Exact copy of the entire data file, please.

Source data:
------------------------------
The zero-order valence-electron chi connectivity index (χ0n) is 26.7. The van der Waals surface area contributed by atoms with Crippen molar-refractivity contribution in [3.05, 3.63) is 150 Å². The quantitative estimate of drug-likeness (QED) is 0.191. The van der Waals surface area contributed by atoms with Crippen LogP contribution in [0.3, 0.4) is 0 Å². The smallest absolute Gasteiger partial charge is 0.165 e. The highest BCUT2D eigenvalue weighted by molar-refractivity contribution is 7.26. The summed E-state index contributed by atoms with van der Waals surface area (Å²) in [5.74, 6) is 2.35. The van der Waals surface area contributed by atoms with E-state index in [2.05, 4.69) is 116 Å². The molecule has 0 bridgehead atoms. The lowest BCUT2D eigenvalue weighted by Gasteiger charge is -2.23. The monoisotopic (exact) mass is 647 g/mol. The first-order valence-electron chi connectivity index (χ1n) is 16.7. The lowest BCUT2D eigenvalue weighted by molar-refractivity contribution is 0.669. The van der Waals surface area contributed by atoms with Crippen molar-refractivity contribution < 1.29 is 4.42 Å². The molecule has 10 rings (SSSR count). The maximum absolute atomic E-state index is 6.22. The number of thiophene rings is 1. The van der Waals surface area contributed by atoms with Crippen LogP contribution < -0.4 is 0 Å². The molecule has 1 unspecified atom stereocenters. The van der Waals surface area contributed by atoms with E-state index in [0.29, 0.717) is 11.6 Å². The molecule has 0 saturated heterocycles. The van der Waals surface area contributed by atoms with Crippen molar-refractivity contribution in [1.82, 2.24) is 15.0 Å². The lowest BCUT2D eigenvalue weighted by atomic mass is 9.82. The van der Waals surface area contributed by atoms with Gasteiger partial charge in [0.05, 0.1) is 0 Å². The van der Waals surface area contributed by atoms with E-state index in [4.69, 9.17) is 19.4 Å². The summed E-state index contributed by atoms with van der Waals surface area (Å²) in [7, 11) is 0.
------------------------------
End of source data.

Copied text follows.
The zero-order valence-electron chi connectivity index (χ0n) is 26.7. The van der Waals surface area contributed by atoms with Crippen molar-refractivity contribution in [3.05, 3.63) is 150 Å². The quantitative estimate of drug-likeness (QED) is 0.191. The van der Waals surface area contributed by atoms with Crippen LogP contribution in [0.3, 0.4) is 0 Å². The smallest absolute Gasteiger partial charge is 0.165 e. The highest BCUT2D eigenvalue weighted by molar-refractivity contribution is 7.26. The summed E-state index contributed by atoms with van der Waals surface area (Å²) in [5.74, 6) is 2.35. The van der Waals surface area contributed by atoms with E-state index in [2.05, 4.69) is 116 Å². The molecule has 0 bridgehead atoms. The lowest BCUT2D eigenvalue weighted by Gasteiger charge is -2.23. The monoisotopic (exact) mass is 647 g/mol. The first-order valence-electron chi connectivity index (χ1n) is 16.7. The lowest BCUT2D eigenvalue weighted by molar-refractivity contribution is 0.669. The van der Waals surface area contributed by atoms with Crippen molar-refractivity contribution < 1.29 is 4.42 Å². The molecule has 10 rings (SSSR count). The maximum absolute atomic E-state index is 6.22. The number of thiophene rings is 1. The van der Waals surface area contributed by atoms with Crippen LogP contribution < -0.4 is 0 Å². The molecule has 1 unspecified atom stereocenters. The van der Waals surface area contributed by atoms with E-state index in [0.29, 0.717) is 11.6 Å². The molecule has 0 saturated heterocycles. The van der Waals surface area contributed by atoms with Crippen molar-refractivity contribution in [1.82, 2.24) is 15.0 Å². The lowest BCUT2D eigenvalue weighted by atomic mass is 9.82. The van der Waals surface area contributed by atoms with Gasteiger partial charge in [0.05, 0.1) is 0 Å². The van der Waals surface area contributed by atoms with E-state index in [4.69, 9.17) is 19.4 Å². The summed E-state index contributed by atoms with van der Waals surface area (Å²) in [7, 11) is 0.